Matthew Leifheit

The $150 million Schwarzman Center, conceived partly as a weekend hangout space for students across the University, will include several features designed specifically to appeal to the thousands of students in Yale’s 13 graduate and professional schools: a late closing time, a bar serving beer and wine and an upstairs room reserved for graduate and professional students.

But those much hyped features of the lavish new student center could face competition from an older, more established student hub with deep roots in the graduate school community, according to graduate and professional students interviewed. Gryphon’s Pub at GPSCY, a historic, student-run bar that has served graduate students for nearly 50 years, currently offers some of the same services promised by the Schwarzman Center — but in an intimate and familiar setting that students are already envisioning as a hip alternative to the soon-to-be-renovated Commons.

“It sounds like Yale is trying to be cool,” said Jay Locke GRD ’17. “GPSCY is already cool.”

GPSCY, which stands for Graduate and Professional Student Center at Yale, has been a staple of graduate student social life at Yale since it opened in the 1970s. Students gather there to dance and play pool as they wind down after days of grueling work in the high-pressure academic cauldron of the graduate and professional schools. Through the decades, the pub has served as a workplace and hangout spot for a series of prominent Yale alumni. University President Peter Salovey helped construct one of the three bars in the pub while he was a student at the Graduate School of Arts and Sciences. And Supreme Court Justice Sonia Sotomayor LAW ’79 worked there as a bouncer and bartender during her time at the law school.

“It’s like if you took a nice, classy bar and mashed it with the grungiest, diviest bar imaginable,” said Robert Wickham GRD ’16, one of eight managers who run the pub. “It’s almost an ironic bar. We’re not trying to be hipster, but it’s pretty hipster down there.”

On Friday nights, according to Wickham, the pub sometimes attracts as many as 1,300 customers, who gather to play karaoke games with their friends or to perch on creaky chairs as they sip mugs of two-dollar beer.

GPSCY’s York Street building is owned by the University, which maintains the facilities and meets periodically with the Graduate and Professional Student Senate to discuss the finances of the pub. But GPSCY, which does not admit undergraduates, covers operational costs, including its payroll, without University assistance, charging graduate and professional school students a membership fee of $20 per year. The vast majority of GPSCY employees are either graduate students at Yale or the spouses of students.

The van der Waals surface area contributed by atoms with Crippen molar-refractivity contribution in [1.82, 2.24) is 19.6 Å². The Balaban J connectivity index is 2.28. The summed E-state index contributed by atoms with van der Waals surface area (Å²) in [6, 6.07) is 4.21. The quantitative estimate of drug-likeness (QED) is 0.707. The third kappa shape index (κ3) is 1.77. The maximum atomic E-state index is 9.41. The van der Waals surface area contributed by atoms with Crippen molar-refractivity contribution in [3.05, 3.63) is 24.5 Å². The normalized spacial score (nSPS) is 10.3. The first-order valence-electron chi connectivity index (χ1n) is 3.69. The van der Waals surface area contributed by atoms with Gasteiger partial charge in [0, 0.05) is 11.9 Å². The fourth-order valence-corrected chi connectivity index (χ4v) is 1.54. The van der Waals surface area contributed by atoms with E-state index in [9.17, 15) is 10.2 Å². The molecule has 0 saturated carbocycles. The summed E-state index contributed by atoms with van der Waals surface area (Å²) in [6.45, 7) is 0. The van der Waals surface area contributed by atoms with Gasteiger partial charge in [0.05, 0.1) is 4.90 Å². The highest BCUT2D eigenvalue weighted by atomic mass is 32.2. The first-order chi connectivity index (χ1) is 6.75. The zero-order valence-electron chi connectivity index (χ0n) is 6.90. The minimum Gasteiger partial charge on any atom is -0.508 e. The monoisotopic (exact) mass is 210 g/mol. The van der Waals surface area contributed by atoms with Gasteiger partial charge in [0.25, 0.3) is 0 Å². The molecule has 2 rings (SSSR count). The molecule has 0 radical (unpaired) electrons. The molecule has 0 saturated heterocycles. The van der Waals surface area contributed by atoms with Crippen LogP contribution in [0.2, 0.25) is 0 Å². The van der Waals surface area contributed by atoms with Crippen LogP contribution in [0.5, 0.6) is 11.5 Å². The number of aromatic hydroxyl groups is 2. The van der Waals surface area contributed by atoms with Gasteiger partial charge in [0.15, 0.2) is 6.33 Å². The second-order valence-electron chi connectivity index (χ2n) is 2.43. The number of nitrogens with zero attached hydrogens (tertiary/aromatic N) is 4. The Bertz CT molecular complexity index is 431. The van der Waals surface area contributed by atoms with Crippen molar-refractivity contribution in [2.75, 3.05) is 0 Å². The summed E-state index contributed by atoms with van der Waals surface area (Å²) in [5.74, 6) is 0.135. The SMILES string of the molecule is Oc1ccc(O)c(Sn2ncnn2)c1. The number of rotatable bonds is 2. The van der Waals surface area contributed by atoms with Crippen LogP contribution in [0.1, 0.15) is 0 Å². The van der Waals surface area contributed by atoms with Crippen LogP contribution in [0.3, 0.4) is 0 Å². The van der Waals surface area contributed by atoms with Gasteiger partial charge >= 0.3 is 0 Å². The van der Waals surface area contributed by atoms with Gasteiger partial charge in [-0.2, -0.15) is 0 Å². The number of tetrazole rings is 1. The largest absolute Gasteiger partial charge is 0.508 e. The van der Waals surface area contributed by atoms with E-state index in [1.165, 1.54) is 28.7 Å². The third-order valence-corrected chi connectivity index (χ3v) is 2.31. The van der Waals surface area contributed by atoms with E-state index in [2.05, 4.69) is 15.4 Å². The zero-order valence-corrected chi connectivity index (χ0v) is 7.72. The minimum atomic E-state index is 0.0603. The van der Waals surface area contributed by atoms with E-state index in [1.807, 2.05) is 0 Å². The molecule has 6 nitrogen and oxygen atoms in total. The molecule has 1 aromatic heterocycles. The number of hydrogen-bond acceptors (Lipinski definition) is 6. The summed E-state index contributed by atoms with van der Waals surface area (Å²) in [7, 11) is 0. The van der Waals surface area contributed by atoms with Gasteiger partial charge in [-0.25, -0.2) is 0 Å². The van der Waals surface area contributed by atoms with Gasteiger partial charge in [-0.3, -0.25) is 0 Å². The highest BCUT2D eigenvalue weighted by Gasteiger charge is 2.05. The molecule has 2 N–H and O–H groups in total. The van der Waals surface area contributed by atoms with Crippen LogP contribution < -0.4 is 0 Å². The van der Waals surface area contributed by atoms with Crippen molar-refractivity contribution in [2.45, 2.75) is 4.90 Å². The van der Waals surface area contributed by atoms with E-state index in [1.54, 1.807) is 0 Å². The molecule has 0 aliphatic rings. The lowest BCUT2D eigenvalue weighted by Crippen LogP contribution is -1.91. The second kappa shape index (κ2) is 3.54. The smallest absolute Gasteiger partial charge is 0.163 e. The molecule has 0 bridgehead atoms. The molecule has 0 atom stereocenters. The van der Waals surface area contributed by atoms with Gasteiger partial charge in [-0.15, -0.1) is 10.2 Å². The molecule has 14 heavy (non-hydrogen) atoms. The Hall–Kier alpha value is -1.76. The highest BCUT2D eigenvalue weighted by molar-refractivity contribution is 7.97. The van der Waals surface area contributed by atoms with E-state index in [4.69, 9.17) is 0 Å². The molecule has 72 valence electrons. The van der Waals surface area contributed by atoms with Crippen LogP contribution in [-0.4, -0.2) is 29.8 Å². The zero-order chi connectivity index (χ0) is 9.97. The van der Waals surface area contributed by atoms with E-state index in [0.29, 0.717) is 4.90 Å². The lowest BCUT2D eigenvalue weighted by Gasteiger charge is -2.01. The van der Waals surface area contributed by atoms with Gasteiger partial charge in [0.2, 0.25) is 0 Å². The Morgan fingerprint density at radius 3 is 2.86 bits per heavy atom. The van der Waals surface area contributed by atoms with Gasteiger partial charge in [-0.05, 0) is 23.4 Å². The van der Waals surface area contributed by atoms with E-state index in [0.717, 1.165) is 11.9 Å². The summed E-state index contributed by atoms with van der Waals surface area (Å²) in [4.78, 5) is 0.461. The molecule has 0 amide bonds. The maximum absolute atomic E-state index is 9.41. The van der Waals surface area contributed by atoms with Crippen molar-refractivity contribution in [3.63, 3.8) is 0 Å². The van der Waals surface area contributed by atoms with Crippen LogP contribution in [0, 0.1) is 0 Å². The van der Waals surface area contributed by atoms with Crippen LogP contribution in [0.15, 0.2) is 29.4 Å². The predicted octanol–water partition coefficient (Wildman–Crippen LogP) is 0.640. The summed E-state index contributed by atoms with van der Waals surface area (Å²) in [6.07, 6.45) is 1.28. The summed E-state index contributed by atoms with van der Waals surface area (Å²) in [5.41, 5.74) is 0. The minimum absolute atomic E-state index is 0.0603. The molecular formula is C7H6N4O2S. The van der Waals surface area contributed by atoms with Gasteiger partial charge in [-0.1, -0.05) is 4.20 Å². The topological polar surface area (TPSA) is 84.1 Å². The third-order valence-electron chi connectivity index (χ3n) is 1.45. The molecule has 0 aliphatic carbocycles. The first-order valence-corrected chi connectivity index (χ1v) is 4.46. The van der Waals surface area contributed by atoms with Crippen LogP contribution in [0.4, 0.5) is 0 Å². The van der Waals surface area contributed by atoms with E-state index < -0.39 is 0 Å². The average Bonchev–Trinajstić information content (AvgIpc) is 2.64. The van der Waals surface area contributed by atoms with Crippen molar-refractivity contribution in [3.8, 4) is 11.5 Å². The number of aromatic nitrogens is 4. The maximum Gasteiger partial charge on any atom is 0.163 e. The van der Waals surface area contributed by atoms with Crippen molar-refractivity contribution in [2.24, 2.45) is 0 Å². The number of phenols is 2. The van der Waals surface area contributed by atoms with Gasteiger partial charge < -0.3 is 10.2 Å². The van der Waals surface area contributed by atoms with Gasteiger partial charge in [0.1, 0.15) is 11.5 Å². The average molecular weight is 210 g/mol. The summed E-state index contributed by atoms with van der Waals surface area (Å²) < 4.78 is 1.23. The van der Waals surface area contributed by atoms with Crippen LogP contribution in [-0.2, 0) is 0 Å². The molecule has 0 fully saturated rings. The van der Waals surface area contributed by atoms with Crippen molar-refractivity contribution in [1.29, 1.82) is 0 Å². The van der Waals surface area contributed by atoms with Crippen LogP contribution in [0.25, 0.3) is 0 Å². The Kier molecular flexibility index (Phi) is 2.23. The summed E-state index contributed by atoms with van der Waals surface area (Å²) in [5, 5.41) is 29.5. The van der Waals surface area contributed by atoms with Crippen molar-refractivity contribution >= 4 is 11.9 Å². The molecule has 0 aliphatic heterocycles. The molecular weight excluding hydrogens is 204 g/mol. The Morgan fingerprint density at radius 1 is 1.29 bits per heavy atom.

However, the publication two weeks ago of a new advisory committee report outlining recommendations for the Schwarzman Center raised questions about the future of existing graduate student social spaces on campus. The nearly 100-page report, which does not mention GPSCY, calls for the Presidents’ Room on the second floor of Commons to be transformed into a designated hangout space for graduate and professional students. And it envisions a bistro-style dining area with a late-night pub serving alcoholic beverages to graduate students and undergraduates over the age of 21.

GPSCY Director Laura Smith and Graduate and Professional Student Senate President Elizabeth Mo GRD ’18 told the News that GPSCY and the planned Schwarzman Center facilities will complement each other rather than compete for student attention. According to Mo, who helped lobby the University for a new student hub, the Schwarzman Center will provide dining options and yoga classes, as well as numerous daytime events designed to foster interaction among graduate students and undergraduates.

“The offerings of GPSCY are very different from what the offerings of the Schwarzman Center will be, and I see each as complementing the other,” she said.

But despite those other offerings, several graduate and professional students interviewed expressed skepticism about the specific plans for a second late-night hangout space with a bar serving alcohol and a room closed to undergraduates.

Beth Price GRD ’21 said she would rather drink and relax at GPSCY because she prefers its endearing five-letter acronym to the corporate feel of the Schwarzman Center, named for The Blackstone Group founder Stephen Schwarzman ’69, who last spring donated $150 million toward the transformation of Commons into a student hub.

Jordan Graf DIV ’17 said he admires the “heritage” of GPSCY and believes that once the Schwarzman Center opens, students will embrace the pub as an anti-establishment rejection of the corporatized world of big-money donations.

“It would be good business for GPSCY,” Graf said.

Others said they simply did not get the sense that students want another graduate student bar on campus.

“I don’t think there’s a need for another bar,” said Marko Mitrovic GRD ’20. “It will just split the people up. We don’t need competition.”

But Smith maintained that GPSCY and the Schwarzman Center will occupy different niches at the University — although she acknowledged that the opening of the center may change the dynamic of graduate student social life on-campus.

“Undoubtedly there will be new challenges once the center is up and running,” Smith said. “But that will spur whatever student managers we then have on staff to continue to improve our facilities and programming.”

GPSS Vice President Cindy Rush GRD ‘16 said the Schwarzman Center will have no trouble attracting customers to its bar, because it will be the closest place to grab a drink for the large cohort of graduate students living on Prospect Street.

Still, Rush added, “Graduate students enjoy having a place of their own and GPSCY will continue to be that place for grad students.”